What are the implications of being private? It means that the bank will act independently and to the extent that they do underwrite (as Baird does) they won't take irrational risk in doing so. This model naturally makes a shop more inclined to lean on pure advisory services like M&A whereas Wells is going to want to use that big ass balance sheet of of theirs to finance the shit out of everything. This means when seeking a mandate, the senior M&A banker at Wells doesn't know if he got hired because his team was able to differentiate itself intellectually or if they just got it because the Cap Markets or Corporate Banking teams had the client by the balls via staple financing or the exertion of influence via their credit facilities (respectively). The Baird/William Blair/Harris Williams/etc. players of the world will literally never have to worry about that and can rest comfortably knowing that their services are actually the driving force of their business.

To put it another way, if I had to work at a different bank, I know that my shortlist would possibly include Baird and definitely include select contemporaries like Harris Williams, but it would never include Wells Fargo.

Let me know if that clears things up at all.

Would you take Baird/Blair/HW over LAZ/GHL/EVR?

 
1/28/13
BTbanker:

Would you take Baird/Blair/HW over LAZ/GHL/EVR?

Nope.

 
4/4/13

This.

Nouveau Richie:
A2Allegiance:

Nouveau can you elaborate a little bit please?

Sure thing. For starters, I might need to go back and find data to support some of my claims ex post facto, but if nothing else, given two banks of similar "prestige," I almost always lean towards the privately held company.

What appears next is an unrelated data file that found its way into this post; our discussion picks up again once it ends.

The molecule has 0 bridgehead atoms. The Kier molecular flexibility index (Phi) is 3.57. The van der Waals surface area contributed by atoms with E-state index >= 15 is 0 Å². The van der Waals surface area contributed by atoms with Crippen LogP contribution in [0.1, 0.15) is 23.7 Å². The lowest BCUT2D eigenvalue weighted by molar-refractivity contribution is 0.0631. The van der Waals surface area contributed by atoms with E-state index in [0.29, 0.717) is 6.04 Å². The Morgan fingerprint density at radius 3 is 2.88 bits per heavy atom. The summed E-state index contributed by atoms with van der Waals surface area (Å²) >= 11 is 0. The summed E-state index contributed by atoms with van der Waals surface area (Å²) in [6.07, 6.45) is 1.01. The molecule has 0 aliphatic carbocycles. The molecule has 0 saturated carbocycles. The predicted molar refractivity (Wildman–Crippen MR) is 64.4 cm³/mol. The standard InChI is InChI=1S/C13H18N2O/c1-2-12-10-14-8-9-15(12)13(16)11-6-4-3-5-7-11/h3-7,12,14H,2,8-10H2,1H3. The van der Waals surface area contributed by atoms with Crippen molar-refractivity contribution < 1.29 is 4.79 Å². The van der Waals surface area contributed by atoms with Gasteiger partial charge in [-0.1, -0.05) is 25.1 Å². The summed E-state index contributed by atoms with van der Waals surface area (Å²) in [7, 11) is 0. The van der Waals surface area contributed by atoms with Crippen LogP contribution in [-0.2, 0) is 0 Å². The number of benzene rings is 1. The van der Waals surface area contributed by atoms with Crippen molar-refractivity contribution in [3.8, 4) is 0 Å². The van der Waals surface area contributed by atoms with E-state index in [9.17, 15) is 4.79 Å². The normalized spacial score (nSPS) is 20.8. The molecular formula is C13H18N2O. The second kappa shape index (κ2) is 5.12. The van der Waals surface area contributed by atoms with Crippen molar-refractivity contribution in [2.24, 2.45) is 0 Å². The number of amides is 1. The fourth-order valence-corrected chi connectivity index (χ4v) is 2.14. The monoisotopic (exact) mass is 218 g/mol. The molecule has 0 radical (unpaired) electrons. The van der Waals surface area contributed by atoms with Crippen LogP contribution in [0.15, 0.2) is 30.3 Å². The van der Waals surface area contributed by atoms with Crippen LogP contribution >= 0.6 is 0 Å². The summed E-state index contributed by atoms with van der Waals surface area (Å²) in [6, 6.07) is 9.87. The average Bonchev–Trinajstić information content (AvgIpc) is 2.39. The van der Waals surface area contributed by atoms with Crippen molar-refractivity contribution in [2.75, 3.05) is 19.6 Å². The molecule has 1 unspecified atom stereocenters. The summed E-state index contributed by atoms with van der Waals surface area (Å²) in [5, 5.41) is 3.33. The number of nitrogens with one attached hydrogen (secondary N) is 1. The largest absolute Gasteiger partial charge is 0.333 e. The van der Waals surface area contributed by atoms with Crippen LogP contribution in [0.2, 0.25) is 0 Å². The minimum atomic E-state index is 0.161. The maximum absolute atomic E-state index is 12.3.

What are the implications of being private? It means that the bank will act independently and to the extent that they do underwrite (as Baird does) they won't take irrational risk in doing so. This model naturally makes a shop more inclined to lean on pure advisory services like M&A whereas Wells is going to want to use that big ass balance sheet of of theirs to finance the shit out of everything. This means when seeking a mandate, the senior M&A banker at Wells doesn't know if he got hired because his team was able to differentiate itself intellectually or if they just got it because the Cap Markets or Corporate Banking teams had the client by the balls via staple financing or the exertion of influence via their credit facilities (respectively). The Baird/William Blair/Harris Williams/etc. players of the world will literally never have to worry about that and can rest comfortably knowing that their services are actually the driving force of their business.